This is my second production for Colossive Press in their Colossive Cartographies series.
False-Face was not one of Batman’s more enduring villains – in fact I believe he only appeared in print once, in a story called ‘The Menace of False-Face’ probably written by Bill Finger and drawn by Sheldon Moldoff with inks by Charles Paris. This was printed in Batman #113, but I would probably have seen it in a later 1968 reprint. Two things I remember from childhood reading: the odd schematic way in which his disguised face was drawn, and Commissioner Gordon using the word “what-not” as he tried to summarise the back-story career of this criminal. A nice quaint word in Finger’s dialogue, then; now Whatnot is an online social marketplace.
Apart from wearing disguises, what was False-Face’s shtick? I can’t recall this villain being particularly effective or memorable. My theory about the early Batman stories is that they emulated Chester Gould’s Dick Tracy, whose criminals were all so warped and twisted that their very physiognomy was strange, their ugliness an outward manifestation of criminality. Harvey Dent / Two-Face is one Batman villain that came close to that same trope, but that was in the early 1940s. By 1957 – the date of False-Face’s first (and only?) appearance – the DC Comics house policy seemed to be in favour of toning down any extremes. Moldoff’s drawings just made the character look odd.
The character fared slightly better in the 1966 TV series with Adam West, although he only appeared in one storyline. He was portrayed by character actor Malachi Throne – whom you may have seen (or heard) in early episodes of Star Trek. For some reason Malachi Throne’s name was kept off the credits of the TV show, and replaced with a “?”, suggesting that False-Face’s identity was completely unknown; even the actor playing him was a mystery.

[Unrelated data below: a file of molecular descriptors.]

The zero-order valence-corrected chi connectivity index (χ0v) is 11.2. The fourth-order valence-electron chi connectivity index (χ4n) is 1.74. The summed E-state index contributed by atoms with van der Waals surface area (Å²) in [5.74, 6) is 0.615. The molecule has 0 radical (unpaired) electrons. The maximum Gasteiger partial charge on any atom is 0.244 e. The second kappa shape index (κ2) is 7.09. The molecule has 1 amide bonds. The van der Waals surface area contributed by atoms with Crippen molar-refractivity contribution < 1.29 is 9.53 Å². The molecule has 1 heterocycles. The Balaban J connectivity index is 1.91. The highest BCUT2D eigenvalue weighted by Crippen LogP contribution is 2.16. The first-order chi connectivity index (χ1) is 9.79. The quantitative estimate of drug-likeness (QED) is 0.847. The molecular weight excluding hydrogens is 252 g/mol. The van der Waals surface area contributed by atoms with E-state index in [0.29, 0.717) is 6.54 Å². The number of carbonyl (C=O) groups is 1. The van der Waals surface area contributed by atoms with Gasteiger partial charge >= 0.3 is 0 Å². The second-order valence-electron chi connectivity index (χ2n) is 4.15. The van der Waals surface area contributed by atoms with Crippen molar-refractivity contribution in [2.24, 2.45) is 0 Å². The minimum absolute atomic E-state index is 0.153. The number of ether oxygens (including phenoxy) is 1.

In ruminating on the above, I decided I wanted a short story that implied if you pulled away the wig, false nose and eyeglasses there would be nothing underneath. Not an especially original idea, that; TV Tropes have collected numerous examples of it on their wiki. Next I wanted to emulate Sheldon Moldoff, but without copying him directly. I had two other things in mind. One was the drawings of Karl Wirsum, member of the Chicago Imagists (also called The Hairy Who), who drew a splendid rendition of Dick Tracy in 1978. The other was a board game called Wanted, issued by Spear’s Games in 1972. The players would use stencils to draw a Wanted poster of a criminal – it was a simple memory game, but I liked the stencils. At one point I considered making my own stencil to draw my nine images of False-Face.
A number of short, disconnected phrases flowed from my writing pen. Initially, this was going to be Commissioner Gordon lecturing Batman about the criminal, but instead I just applied the texts as “voice overs”. In the end the texts seem to be telling a totally different story, totally unconnected to the faces. The words – and their order – are just as interchangeable as the false noses and rubber ears. I love doing this “disjunctive” thing in my comics, and I’ve done it since 1983 and a story called Alien Nation. My ideal would be a cine-film with a completely mismatched soundtrack, full of splices and edits, conveying fragments in a confusing way. Publisher Tom Murphy instantly picked up on this; “I find it hard to read it without lapsing (mentally) into Mark E Smith for some reason…”
I now had to fill the second side of the page. Any texts I had left over became four small panels of seemingly random events. One of them was from a news headline that was floating around when I did this story in July 2023 (it turned out to be fake news). Another continues the idea of “falsity” in art forgery, and a third panel is a small sideswipe at Bitcoin. There’s other worries about AI and computerisation in the comic, too. The worry is that we now all behave in ways dictated to us by smartphones and the internet; False-Face may actually be a villain from the future, who’s already completely signed himself over to this way of living, manufacturing his identity with a 3D printer. Hence, “one day all humans will be like this”.
Photo of the comic for this post is by Tom Murphy. Once again my thanks to Tom and Jane for continuing to publish my work.